Respiratory depression

Yawning

Gastrointestinal disorders

Constipation

Nausea

Abdominal pain

Dry mouth

Vomiting

Flatulence

Abdominal

Distention

Diarrhoea

Dyspepsia

Eructation Tooth disorder

Hepatobiliary disorders

 

Hepatic enzymes increased3

 

Biliary colic

Skin and subcutaneous tissue disorders

Hyperhidorosis

Pruritus,

Skin reactions

  

Musculoskeletal and connective tissue disorders

   

Muscle spasms

Muscle twitching

Myalgia

Reneal and urinary disorders

   

Micturition urgency

Urinary retention

Reproductive systems and breast disorders

   

Erectile dysfunction

General disorders and administration site conditions

Fatigue

Chest pain

Chills

Thirst

Pain

Drug withdrawal syndrome

Oedema peripheral

Malaise

Investigation

   

Weight decreased

Weight increased

Injury, poisoning and procedural complications

   

Injuries from accidents

3 alanine aminotransferase increased, gamma-glutamyl transferease increased

Reporting of suspected adverse reactions

Reporting suspected adverse reactions after authorisation of the medicinal product is important. It allows continued monitoring of the benefit/risk balance of the medicinal product. Healthcare professionals are asked to report any suspected adverse reactions via the MHRA Yellow Card Scheme (www.mhra.gov.uk/yellowcard).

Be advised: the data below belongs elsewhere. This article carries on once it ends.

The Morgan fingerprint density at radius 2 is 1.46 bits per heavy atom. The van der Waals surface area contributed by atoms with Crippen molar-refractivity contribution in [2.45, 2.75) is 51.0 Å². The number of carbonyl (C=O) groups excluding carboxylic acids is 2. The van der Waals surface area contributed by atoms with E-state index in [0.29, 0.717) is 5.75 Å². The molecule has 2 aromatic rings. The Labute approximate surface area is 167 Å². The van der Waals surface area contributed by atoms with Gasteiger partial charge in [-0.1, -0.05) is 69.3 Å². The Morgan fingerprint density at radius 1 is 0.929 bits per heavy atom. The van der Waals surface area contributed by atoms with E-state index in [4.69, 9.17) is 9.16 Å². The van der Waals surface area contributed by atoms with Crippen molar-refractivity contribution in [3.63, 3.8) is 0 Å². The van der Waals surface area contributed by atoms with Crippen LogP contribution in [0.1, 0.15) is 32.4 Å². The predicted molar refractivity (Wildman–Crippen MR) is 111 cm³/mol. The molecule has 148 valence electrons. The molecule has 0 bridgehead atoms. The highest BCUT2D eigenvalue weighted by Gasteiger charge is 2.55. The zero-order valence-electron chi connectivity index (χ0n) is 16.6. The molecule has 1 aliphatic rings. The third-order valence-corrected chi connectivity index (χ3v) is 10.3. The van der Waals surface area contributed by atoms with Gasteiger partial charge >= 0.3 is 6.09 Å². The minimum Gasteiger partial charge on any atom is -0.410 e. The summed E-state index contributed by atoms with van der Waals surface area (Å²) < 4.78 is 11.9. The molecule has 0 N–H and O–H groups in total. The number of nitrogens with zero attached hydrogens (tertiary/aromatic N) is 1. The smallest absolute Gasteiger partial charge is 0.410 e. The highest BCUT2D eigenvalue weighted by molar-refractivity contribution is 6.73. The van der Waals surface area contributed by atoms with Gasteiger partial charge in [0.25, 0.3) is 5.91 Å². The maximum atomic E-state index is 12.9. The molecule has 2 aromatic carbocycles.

4.9 Overdose

Symptoms of intoxication

Depending on the history of the patient, an overdose of Targinact may be manifested by symptoms that are either triggered by oxycodone (opioid receptor agonist) or by naloxone (opioid receptor antagonist). Symptoms of oxycodone overdose include miosis, respiratory depression, somnolence progressing to stupor, skeletal muscle flaccidity, bradycardia as well as hypotension. Coma, non-cardiogenic pulmonary oedema and circulatory failure may occur in more severe cases and may lead to a fatal outcome.